Tuckerorman

Member
Joined
Oct 11, 2020
Messages
96
Success rates don’t matter if you can spend the time to learn it... that also keeps the crowds away. My home unit hovers around 4-7% success rate, the next unit south that I spend a good amount of time in is about the same, and I kill a bull a season there, and have for a lot of years... it’s all relative

We just bought a house down the coast (keeping our house here also) and where we now primarily live is one of the better success rate areas, as well as a much better age class... it’s better hunting. All of that said, I will most likely spend most of September at our other house in the low success region, because I know it all so well... on paper, hunting around our new place is obviously a better option, but in real life (for now) that isn’t the case.

I would pretty much pick an area close to home over an area that looks better on paper but limits the time you can spend there... that part is a no brainer to me, it is such a big benefit to know the country and how elk use it.... far better than 3% higher success rate.

most hunters are fairly lazy, so most folks won’t put too much effort in if there are not obvious or easy to access elk.... you just have to outwork the other hunters, and be dialed in and confident shooting your bow.

people get discouraged after some slow hunting, especially in tough country. Just know, getting into elk hunting, there is no secret sauce... stay motivated, and keep a good attitude regardless of the action you are having or aren’t. I think the biggest weakness of elk hunters is the ability to stay truly optimistic even when it seems impossible... people will lose interest at some point and then fabricate this year’s list of excuses.... don’t be that guy.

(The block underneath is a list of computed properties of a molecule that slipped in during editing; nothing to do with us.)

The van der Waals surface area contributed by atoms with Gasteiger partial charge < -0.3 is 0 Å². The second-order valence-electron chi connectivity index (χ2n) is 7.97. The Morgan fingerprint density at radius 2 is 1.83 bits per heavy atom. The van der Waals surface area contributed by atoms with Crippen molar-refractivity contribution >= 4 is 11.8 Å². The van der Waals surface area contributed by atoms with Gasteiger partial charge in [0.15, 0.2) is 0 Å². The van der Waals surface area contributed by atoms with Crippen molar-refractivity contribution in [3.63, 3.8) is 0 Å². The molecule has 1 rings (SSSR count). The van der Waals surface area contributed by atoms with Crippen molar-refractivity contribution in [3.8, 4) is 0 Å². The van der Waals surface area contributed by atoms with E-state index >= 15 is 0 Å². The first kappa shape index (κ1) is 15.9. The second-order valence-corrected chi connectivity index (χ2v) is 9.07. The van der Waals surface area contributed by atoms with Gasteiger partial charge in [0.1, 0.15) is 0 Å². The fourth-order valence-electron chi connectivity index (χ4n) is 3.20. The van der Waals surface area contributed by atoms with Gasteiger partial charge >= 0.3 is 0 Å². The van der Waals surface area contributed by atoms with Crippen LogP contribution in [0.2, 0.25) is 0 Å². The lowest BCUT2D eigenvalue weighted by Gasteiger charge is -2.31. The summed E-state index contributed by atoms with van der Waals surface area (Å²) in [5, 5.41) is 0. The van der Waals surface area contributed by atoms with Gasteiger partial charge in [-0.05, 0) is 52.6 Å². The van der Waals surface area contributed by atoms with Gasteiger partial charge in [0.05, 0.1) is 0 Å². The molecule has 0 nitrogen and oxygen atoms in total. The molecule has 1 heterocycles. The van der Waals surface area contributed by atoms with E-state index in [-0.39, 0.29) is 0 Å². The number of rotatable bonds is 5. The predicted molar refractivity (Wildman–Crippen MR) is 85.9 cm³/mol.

lots of days in the area you are hunting, work hard, full effort all season, and stay motivated and a month is a LONG time to not get at least one chance, and that truly is all it takes.

elk season can go from 10 days of not seeing a single elk to a dead bull on the ground in 30 seconds.... it always feels impossible until that one hunt it seems too easy.

seek out habitat that isn’t super easy to access close as possible to home and start spending time in the woods, I think that’s your best option
Thank you for all the insight. I have a spot that I'm looking at but it doesn't have any obvious watering holes for elk. Should I even pursue a spot with no watering holes? Also, it's a relatively hard-to-access spot.
 

hibernation

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Nov 11, 2020
Messages
51
Location
Oregon
If there's elk, they're getting water from somewhere. Just because it's not obvious and you can't find it (for now), doesn't mean it's not there. Get in there and look for elk sign, run cameras if you can.
 
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Tuckerorman

Tuckerorman

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Joined
Oct 11, 2020
Messages
96
If there's elk, they're getting water from somewhere. Just because it's not obvious and you can't find it (for now), doesn't mean it's not there. Get in there and look for elk sign, run cameras if you can.
I saw some elk sign (hair, poop, possible wallow) near a small river I fish that's heavily populated that's within a few miles of the spot I was going to try hunting. I was thinking about setting up cameras near the river but felt like trying to hunt near where a ton of people are fishing wouldn't be a great idea. Should I set up cams near the river?
 

DawnPatrol

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Dec 22, 2020
Messages
119
Location
Nunya
You’ve got lots of good advice here—hope you can make it come together.

Just want to second what many have said about the benefits of hunting a unit that’s less desirable on paper if you can spend a ton of time there throughout the year.

Find the areas those elk use and make a plan. Then make a back-up plan. And another. You won’t be the only yokel who knows about those elk ;)